Online booking boo-boo costs thousands, traveller says
First name mistakenly entered twice renders ticket useless
Tuesday, June 10, 2008
A Newfoundland and Labrador woman has learned the hard way that making a typo when buying a plane ticket online can mean more than just a spelling mistake.
"I've been so stressed," said Evelyn Parrott, a Corner Brook woman who estimates a mistake she made while buying return airfare to Texas has wound up costing her family an extra $2,100, above her original $900 ticket.
'When you book on the internet, and you push that enter button, it's there. It's done.'—
Travel agent Ellen Tucker
"I can't sleep, I haven't been eating well and it's like this just can't be happening, because this is just too much stress for someone to do."
This winter, a friend helped Parrott book an online fare through the online travel site Expedia.
But the ticket was accidentally addressed to Evelyn Evelyn, instead of Evelyn Parrott. When Parrott finally noticed the mistake, she was told she would have to buy a whole new ticket, with her full name.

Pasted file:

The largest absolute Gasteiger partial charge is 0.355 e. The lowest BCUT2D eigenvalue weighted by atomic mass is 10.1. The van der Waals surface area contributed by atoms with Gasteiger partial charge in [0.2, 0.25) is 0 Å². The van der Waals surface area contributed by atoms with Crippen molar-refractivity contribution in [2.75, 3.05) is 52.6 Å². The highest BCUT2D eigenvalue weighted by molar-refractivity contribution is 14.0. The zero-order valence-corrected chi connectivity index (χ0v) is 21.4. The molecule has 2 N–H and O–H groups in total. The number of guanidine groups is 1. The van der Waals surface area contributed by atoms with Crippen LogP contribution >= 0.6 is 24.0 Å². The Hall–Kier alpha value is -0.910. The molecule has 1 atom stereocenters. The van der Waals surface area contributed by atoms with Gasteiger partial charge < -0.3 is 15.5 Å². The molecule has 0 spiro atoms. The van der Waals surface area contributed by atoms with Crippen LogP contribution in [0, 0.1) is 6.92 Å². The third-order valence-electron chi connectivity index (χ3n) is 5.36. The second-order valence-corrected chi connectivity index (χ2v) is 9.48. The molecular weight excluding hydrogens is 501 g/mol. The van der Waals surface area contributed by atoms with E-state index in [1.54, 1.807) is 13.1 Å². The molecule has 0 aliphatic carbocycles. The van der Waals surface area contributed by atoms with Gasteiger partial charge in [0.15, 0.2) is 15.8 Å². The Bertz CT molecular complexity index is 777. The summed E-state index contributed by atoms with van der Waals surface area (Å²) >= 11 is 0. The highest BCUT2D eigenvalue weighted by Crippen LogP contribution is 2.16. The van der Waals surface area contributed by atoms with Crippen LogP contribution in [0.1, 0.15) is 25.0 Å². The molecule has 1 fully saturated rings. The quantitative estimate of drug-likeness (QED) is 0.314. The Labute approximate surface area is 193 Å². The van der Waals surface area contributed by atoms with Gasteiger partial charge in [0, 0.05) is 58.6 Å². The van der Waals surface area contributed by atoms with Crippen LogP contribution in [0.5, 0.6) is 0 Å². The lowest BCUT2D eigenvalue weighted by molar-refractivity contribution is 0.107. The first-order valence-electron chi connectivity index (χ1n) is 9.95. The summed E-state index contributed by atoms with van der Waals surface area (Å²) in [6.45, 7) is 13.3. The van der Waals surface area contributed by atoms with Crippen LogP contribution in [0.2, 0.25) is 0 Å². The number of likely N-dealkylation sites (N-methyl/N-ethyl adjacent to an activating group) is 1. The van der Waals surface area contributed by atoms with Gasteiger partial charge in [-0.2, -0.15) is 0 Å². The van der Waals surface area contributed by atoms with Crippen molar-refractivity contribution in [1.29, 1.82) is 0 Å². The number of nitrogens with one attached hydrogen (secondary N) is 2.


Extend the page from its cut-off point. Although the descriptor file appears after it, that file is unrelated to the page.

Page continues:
According to Expedia, a customer has until midnight of the day that a reservation is made to cancel the ticket.
However, Parrott did not contact the company for two months.
As well, Parrott said, carrier American Airlines will not allow any name changes for security reasons.
'I will never buy a plane ticket from Expedia after reading this story and seeing how unhelpful
and un compassionate they are!'
Ellen Tucker, the Atlantic Canadian chair of the Association of Canadian Travel Agencies, said consumers should know that there is no room for errors when they book online.
"When you book on the internet, and you push that enter button, it's there," Tucker told CBC News. "It's done."
Parrott told CBC News that she knows she cannot do anything now, although she added she will never book with Expedia again.